Washington Digging in for confrontation, President Bush and Vice President Dick Cheney say they will not budge from sending more U.S. troops to Iraq no matter how much Congress opposes it.
"I fully understand they could try to stop me," Bush said of the Democrat-run Congress. "But I've made my decision, and we're going forward."
As the president talked tough in an interview that aired Sunday night, lawmakers pledged to explore ways to stop him.
"We need to look at what options we have available to constrain the president," said Democratic Sen. Barack Obama of Illinois, a possible White House candidate in 2008. Democrats remain wary, though, of appearing unsupportive of American troops.
A defiant Cheney, meanwhile, said Democrats offered criticism without credible alternatives. He pointedly reminded lawmakers that Bush is commander in chief.
"You cannot run a war by committee," the vice president said of congressional input.
The aggressive White House reaction came as the House and Senate prepare to vote on resolutions opposing additional U.S. troops in Iraq.
As the White House watched even some GOP support peel away for the war plan, it went all-out to regain some footing.
Bush gave his first interview from Camp David, airing Sunday night on CBS' "60 Minutes." It was his second prime-time opportunity in five days to explain why he thinks adding U.S. troops can help stabilize Iraq and hasten the time when American soldiers can come home. He addressed the nation Wednesday evening from the White House.
"Some of my buddies in Texas say, 'You know, let them fight it out. What business is it of ours?'" Bush said of Iraqis. "And that's a temptation that I know a lot of people feel. But if we do not succeed in Iraq, we will leave behind a Middle East which will endanger America."
Yet when asked if he owes the Iraqi people an apology for botching the management of the war, he said "Not at all."
"We liberated that country from a tyrant," Bush said. "I think the Iraqi people owe the American people a huge debt of gratitude."
Bush announced last week he will send 21,500 more troops to Iraq to halt violence, mainly around Baghdad, as an essential step toward stabilizing the country's government.
Looking at funding
Democrats in Congress - along with some Republicans - were unimpressed and frustrated. Beyond promising to go on record in opposition to the president's approach, the Democratic leadership is considering whether, and how, to cut off funding for additional troops.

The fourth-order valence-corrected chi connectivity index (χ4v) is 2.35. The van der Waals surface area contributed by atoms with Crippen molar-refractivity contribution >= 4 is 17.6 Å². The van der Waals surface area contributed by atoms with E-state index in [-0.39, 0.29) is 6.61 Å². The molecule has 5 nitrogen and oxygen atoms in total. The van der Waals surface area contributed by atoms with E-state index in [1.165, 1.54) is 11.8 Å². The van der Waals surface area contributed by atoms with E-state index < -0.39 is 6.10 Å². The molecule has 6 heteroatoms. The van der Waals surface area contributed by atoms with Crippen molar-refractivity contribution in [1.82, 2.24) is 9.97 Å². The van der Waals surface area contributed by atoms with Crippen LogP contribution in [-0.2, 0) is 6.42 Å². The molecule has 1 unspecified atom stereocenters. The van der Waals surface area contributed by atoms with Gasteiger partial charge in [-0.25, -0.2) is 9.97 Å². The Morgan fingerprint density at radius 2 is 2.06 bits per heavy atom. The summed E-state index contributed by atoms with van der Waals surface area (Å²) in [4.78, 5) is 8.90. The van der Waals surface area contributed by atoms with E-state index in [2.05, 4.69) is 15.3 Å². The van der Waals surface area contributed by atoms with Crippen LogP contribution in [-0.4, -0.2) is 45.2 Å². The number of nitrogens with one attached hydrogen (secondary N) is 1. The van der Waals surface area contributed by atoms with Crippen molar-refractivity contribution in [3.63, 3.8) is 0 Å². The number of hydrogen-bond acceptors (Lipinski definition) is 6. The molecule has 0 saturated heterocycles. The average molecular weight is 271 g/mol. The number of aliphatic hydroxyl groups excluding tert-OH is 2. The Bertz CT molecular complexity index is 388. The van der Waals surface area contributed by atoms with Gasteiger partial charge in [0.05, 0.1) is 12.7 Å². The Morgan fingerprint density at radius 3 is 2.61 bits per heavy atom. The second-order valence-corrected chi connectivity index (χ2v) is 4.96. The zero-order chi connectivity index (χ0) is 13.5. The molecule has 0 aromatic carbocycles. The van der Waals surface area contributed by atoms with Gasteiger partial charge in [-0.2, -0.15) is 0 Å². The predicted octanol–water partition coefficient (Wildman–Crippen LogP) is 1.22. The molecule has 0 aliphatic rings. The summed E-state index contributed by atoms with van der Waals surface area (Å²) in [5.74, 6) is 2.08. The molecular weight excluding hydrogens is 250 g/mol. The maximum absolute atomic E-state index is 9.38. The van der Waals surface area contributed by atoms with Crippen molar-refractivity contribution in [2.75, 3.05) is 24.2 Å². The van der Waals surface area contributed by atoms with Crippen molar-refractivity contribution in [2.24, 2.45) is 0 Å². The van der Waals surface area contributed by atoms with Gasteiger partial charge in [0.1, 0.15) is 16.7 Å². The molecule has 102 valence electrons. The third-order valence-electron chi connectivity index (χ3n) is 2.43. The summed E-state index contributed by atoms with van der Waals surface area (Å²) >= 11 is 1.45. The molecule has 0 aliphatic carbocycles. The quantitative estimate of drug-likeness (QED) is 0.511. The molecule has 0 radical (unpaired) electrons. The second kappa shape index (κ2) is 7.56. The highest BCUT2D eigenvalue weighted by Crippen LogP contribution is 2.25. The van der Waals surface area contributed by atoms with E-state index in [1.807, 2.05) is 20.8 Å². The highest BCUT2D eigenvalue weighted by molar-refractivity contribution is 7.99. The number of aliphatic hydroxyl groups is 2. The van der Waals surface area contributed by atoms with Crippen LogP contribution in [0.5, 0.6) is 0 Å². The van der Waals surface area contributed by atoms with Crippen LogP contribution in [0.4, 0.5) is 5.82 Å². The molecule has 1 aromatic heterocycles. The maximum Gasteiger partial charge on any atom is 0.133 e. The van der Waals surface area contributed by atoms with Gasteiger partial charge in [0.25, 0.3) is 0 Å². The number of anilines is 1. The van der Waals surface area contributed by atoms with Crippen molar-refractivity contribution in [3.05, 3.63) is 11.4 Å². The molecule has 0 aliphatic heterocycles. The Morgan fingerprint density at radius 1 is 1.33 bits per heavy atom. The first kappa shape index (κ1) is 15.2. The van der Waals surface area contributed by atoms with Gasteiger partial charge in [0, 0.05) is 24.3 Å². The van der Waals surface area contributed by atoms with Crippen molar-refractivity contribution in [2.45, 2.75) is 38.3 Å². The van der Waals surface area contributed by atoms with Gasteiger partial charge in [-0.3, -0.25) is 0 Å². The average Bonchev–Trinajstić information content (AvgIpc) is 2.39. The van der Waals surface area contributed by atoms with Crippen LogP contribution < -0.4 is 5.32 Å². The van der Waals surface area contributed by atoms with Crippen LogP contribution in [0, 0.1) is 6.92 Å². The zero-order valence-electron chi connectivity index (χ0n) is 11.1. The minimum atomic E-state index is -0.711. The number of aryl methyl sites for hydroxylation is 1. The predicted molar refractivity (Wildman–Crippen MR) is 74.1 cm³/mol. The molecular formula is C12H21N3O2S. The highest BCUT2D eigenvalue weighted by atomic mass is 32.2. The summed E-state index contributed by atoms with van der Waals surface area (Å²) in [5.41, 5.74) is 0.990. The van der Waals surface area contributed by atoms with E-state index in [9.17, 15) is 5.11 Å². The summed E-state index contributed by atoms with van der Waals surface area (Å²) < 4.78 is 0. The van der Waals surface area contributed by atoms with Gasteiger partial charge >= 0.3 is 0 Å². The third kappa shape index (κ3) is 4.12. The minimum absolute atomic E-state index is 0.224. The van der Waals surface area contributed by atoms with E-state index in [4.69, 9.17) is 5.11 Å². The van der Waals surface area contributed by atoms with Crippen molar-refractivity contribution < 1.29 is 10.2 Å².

"You don't like to micromanage the Defense Department, but we have to, in this case, because they're not paying attention to the public," said Rep. John Murtha, a Pennsylvania Democrat who helps oversee military funding.
It is unclear how any effort by Congress could affect Bush's plan. National Security Adviser Stephen Hadley said the White House already had money appropriated by Congress to move the additional forces to Iraq.
GOP Sen. John McCain of Arizona, a potential 2008 presidential contender who endorses Bush's call for more troops, said votes to express disapproval were pointless.
"If they're dead serious then we should have a motion to cut off funding," he said of those fighting Bush's strategy.
Many Democrats favor a phased withdrawal of U.S. troops, along with new diplomatic efforts with Iraq's neighbors.
The Bush administration had hoped the president's overhauled strategy would lead to some bipartisan unity or the White House would at least get an extended hearing before legislative leaders made up their minds. Instead, it encountered majority opposition in Congress and a public that rejected by large polling margins the military and political ideas Bush announced.
"I'm not going to try to be popular and change principles to do so," Bush said when asked about his standing with the public.
In the interview, Bush rejected an assertion that, time and again, his administration hasn't been straight with the American people about Iraq. He said his spirits were strong.
"I really am not the kind of guy that sits here and says, 'Oh gosh, I'm worried about my legacy,'" Bush said.